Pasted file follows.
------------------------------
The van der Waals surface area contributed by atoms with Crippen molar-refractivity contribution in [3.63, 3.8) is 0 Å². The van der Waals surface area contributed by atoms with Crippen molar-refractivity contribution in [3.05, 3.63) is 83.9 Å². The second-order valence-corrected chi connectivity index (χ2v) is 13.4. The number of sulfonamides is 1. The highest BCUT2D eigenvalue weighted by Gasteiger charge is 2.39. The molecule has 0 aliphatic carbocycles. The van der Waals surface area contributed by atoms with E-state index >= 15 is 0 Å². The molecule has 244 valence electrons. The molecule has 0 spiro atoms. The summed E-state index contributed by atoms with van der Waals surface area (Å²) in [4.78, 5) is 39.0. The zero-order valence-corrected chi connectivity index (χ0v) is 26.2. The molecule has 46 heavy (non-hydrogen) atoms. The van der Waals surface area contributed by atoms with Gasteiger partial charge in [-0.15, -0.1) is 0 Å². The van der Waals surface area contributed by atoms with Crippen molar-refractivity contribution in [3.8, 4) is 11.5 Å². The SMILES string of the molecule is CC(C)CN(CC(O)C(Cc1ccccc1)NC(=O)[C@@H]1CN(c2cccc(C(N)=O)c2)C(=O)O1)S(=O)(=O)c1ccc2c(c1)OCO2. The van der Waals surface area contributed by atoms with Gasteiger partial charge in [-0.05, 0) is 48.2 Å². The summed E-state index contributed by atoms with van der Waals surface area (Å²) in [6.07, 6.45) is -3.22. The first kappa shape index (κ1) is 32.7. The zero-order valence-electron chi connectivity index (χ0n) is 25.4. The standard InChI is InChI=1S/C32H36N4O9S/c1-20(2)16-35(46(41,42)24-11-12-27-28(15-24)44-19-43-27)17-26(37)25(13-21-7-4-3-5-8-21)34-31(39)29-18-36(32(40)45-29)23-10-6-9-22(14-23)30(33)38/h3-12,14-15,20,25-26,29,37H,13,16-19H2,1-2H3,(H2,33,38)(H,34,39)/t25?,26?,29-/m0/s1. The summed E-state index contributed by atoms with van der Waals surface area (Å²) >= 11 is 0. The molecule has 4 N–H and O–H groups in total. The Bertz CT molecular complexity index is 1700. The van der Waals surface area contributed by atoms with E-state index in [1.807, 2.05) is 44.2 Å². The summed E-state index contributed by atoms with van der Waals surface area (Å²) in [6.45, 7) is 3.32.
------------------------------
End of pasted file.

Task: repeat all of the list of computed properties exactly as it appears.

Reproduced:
The van der Waals surface area contributed by atoms with Crippen molar-refractivity contribution in [3.63, 3.8) is 0 Å². The van der Waals surface area contributed by atoms with Crippen molar-refractivity contribution in [3.05, 3.63) is 83.9 Å². The second-order valence-corrected chi connectivity index (χ2v) is 13.4. The number of sulfonamides is 1. The highest BCUT2D eigenvalue weighted by Gasteiger charge is 2.39. The molecule has 0 aliphatic carbocycles. The van der Waals surface area contributed by atoms with E-state index >= 15 is 0 Å². The molecule has 244 valence electrons. The molecule has 0 spiro atoms. The summed E-state index contributed by atoms with van der Waals surface area (Å²) in [4.78, 5) is 39.0. The zero-order valence-corrected chi connectivity index (χ0v) is 26.2. The molecule has 46 heavy (non-hydrogen) atoms. The van der Waals surface area contributed by atoms with Gasteiger partial charge in [-0.15, -0.1) is 0 Å². The van der Waals surface area contributed by atoms with Crippen molar-refractivity contribution in [3.8, 4) is 11.5 Å². The SMILES string of the molecule is CC(C)CN(CC(O)C(Cc1ccccc1)NC(=O)[C@@H]1CN(c2cccc(C(N)=O)c2)C(=O)O1)S(=O)(=O)c1ccc2c(c1)OCO2. The van der Waals surface area contributed by atoms with Gasteiger partial charge in [-0.05, 0) is 48.2 Å². The summed E-state index contributed by atoms with van der Waals surface area (Å²) in [6.07, 6.45) is -3.22. The first kappa shape index (κ1) is 32.7. The zero-order valence-electron chi connectivity index (χ0n) is 25.4. The standard InChI is InChI=1S/C32H36N4O9S/c1-20(2)16-35(46(41,42)24-11-12-27-28(15-24)44-19-43-27)17-26(37)25(13-21-7-4-3-5-8-21)34-31(39)29-18-36(32(40)45-29)23-10-6-9-22(14-23)30(33)38/h3-12,14-15,20,25-26,29,37H,13,16-19H2,1-2H3,(H2,33,38)(H,34,39)/t25?,26?,29-/m0/s1. The summed E-state index contributed by atoms with van der Waals surface area (Å²) >= 11 is 0. The molecule has 4 N–H and O–H groups in total. The Bertz CT molecular complexity index is 1700. The van der Waals surface area contributed by atoms with E-state index in [1.807, 2.05) is 44.2 Å². The summed E-state index contributed by atoms with van der Waals surface area (Å²) in [6.45, 7) is 3.32.